GSM Patent Ruling a Goldmine

Specialist firm BTG prepares to rake in the royalties after intellectual property office rules against SIM card giants

July 17, 2002

3 Min Read
GSM Patent Ruling a Goldmine

Patent specialist BTG PLC is seeking millions of dollars in royalties from GSM SIM card manufacturers following a decision by the European Patent Office (EPO) that went in its favor (see BTG Wins Patent Case).

The EPO upheld its decision, originally made in 1998, to award a patent to BTG relating to technology that allows mobile operators to securely update SIM card settings "over the air." An example of this would be adding new roaming details to the SIM card. The award had been contested by SIM card vendors Schlumberger, Gemplus SA (Nasdaq: GEMP), and Giesecke & Devrient GmbH, and network operator Swisscom AG.

Now BTG will be approaching these companies to talk about royalty settlements for SIM cards already shipped that use the technology in question and to discuss the future. In the meantime, some champagne could well be in order at BTG, a company that specializes in helping companies "commercialize" their inventions.

"This is a big result for us and the inventors," Simon Fisher, BTG's technology manager, tells Unstrung. And how much is this decision worth? "It's hard to put a number to it until we have negotiated with the companies concerned. We need to dig into the detail and see who needs a license," he adds.

Oh, go on, give us a number. "It's too early to say, really. We have to pinpoint which [SIM cards] have this technology, what value the technology adds to those cards, and then agree a royalty rate," says Fisher. It's going to be millions of dollars, though, isn't it? "That would be fair." Cue the sound of corks popping.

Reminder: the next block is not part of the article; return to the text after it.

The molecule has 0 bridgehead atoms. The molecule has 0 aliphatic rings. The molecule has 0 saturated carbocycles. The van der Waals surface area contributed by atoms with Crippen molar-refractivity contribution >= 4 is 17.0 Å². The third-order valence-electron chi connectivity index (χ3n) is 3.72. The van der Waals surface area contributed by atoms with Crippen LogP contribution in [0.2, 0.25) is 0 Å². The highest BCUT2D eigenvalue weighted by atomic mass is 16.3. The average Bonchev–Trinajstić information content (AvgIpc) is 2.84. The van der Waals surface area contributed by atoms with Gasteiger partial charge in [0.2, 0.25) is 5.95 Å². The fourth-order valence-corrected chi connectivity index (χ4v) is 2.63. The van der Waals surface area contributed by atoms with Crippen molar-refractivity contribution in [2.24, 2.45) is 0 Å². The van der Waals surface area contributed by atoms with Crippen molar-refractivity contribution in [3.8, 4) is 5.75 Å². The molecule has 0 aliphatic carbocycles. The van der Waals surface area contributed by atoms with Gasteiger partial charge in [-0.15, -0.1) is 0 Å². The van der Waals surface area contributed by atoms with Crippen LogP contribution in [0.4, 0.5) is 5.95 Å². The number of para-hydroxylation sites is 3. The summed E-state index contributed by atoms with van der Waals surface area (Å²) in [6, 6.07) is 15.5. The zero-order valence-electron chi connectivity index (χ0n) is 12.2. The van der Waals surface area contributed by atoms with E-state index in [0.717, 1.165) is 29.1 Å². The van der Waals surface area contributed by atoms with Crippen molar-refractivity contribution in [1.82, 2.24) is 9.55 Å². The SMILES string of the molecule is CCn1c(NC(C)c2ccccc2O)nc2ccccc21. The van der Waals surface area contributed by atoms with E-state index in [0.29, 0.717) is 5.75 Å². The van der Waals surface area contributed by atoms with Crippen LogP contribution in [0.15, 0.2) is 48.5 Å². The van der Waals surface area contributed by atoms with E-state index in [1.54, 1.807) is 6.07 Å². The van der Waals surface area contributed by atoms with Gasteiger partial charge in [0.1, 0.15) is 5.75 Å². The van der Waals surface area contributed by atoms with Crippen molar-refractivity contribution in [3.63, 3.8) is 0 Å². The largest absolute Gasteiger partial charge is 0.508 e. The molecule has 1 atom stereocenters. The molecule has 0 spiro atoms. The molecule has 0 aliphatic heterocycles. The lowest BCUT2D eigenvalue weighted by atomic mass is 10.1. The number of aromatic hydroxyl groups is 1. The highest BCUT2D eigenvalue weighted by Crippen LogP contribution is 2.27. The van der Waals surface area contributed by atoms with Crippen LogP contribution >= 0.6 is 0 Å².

While BTG has done the intellectual property grunt work, the technology was developed by a small U.K. company called Celltrace Communications Ltd. BTG acquired the IP from Celltrace and manages it on a revenue-share basis. Fisher says the percentage of revenue that goes to each party will depend on the agreements struck with the SIM card vendors.

There are still many details to be pinned down. First of all, the whole process could get tangled in red tape again, as the likes of Gemplus and Schlumberger now have two months to appeal the EPO decision.

In addition, it is unclear just how many SIM cards use the technology in question. BTG is basing its projections -- "We have some figures in mind" -- on data from Schlumberger. "In 2001, 160 million powerful, high-end SIM cards were shipped, and it's estimated that 560 million will be shipped during this year and next," says Fisher. One of the details BTG has yet to determine is how many of these incorporated the patented code in question.

The BTG guys are sure they will be seeking royalties from companies that either "made, used, or sold" products that included the technology in the countries covered by the EPO. These countries are Austria, Switzerland, Belgium, Denmark, Germany, Spain, France, the U.K., Greece, Ireland, Italy, Lichtenstein, Luxembourg, the Netherlands, Portugal, and Sweden. BTG has patents filed for this technology in other territories.

As Unstrung went to press, there was no response to requests for comment from either Gemplus or Schlumberger, though we are sure they were not busy celebrating the decision.

— Ray Le Maistre, European Editor, Unstrung

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